While some of those barriers remained (especially in inner cities), Reagan spoke of a universal commonality that did not cast censure. Indeed, a sense of patriotic optimism is a factor that endears Reagan to many Americans to this day. The fact that Trump is one of only five American presidents to win the presidency despite losing the popular vote might have warranted a lighter tread. Trump would have been better served had he used more language as he did here:

“We stand at the birth of a new millennium, ready to unlock the mysteries of space, to free the Earth from the miseries of disease, and to harness the energies, industries and technologies of tomorrow.”

On Political Parties:
Donald Trump, 2017:
“What truly matters is not which party controls our government, but whether our government is controlled by the people. Jan. 20, 2017, will be remembered as the day the people became the rulers of this nation again.”

Trump here again demonstrates his antipathy of the political establishment—a belief that gained him many votes with the mantra of "Drain the Swamp." While many of these constituent concerns are incredibly valid, we also must underscore the importance of conversation, negotiation, compromise, and a degree of civility between parties—something that many scholars consider a bedrock of our democracy. Republican Herbert Hoover (who, despite his shortcomings in the Depression, was considered one of the great humanitarians in the world at the time of his inauguration) reminds us of this.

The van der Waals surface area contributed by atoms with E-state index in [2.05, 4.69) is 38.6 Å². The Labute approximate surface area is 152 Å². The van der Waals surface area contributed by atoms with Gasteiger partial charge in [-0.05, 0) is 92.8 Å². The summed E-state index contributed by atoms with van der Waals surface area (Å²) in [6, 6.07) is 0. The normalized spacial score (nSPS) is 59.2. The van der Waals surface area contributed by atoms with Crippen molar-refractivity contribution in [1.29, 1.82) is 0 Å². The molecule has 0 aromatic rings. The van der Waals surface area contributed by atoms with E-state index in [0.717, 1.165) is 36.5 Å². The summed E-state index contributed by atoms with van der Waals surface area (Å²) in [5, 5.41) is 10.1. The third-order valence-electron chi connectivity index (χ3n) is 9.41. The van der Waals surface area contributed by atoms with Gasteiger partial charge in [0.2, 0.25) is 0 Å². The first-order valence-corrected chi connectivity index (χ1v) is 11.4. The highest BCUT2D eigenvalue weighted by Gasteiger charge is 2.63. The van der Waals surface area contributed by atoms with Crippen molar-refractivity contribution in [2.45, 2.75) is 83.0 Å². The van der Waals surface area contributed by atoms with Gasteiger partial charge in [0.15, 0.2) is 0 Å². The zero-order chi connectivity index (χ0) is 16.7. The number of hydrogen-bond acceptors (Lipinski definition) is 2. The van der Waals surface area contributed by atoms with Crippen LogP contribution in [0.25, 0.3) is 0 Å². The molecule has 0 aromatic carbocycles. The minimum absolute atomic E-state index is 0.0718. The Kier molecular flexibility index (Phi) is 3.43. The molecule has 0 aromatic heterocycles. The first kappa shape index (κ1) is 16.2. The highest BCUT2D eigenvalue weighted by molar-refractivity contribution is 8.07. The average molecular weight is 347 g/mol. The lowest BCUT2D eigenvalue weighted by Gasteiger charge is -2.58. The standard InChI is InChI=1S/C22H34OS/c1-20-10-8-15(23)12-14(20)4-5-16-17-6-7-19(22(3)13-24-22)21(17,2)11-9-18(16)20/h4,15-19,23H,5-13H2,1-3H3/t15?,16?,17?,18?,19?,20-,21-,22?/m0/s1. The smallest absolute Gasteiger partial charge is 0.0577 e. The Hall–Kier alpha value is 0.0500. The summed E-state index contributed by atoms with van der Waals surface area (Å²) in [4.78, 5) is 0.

Herbert Hoover, 1929:
“In our form of democracy the expression of the popular will can be effected only through the instrumentality of political parties. We maintain party government not to promote intolerant partisanship but because opportunity must be given for expression of the popular will, and organization provided for the execution of its mandates and for accountability of government to the people. . . . The animosities of elections should have no place in our Government, for government must concern itself alone with the common weal.”

On Protection:
Donald Trump, 2017:
“We've defended other nations’ borders while refusing to defend our own and spent trillions and trillions of dollars overseas while America's infrastructure has fallen into disrepair and decay.”

Trump’s inclination to be a builder of great things and prioritize the American economy once again makes him echo the “shovel ready” projects of the Depression era. I wouldn’t expect him to adopt any social welfare programs, however.

Franklin Roosevelt, 1933: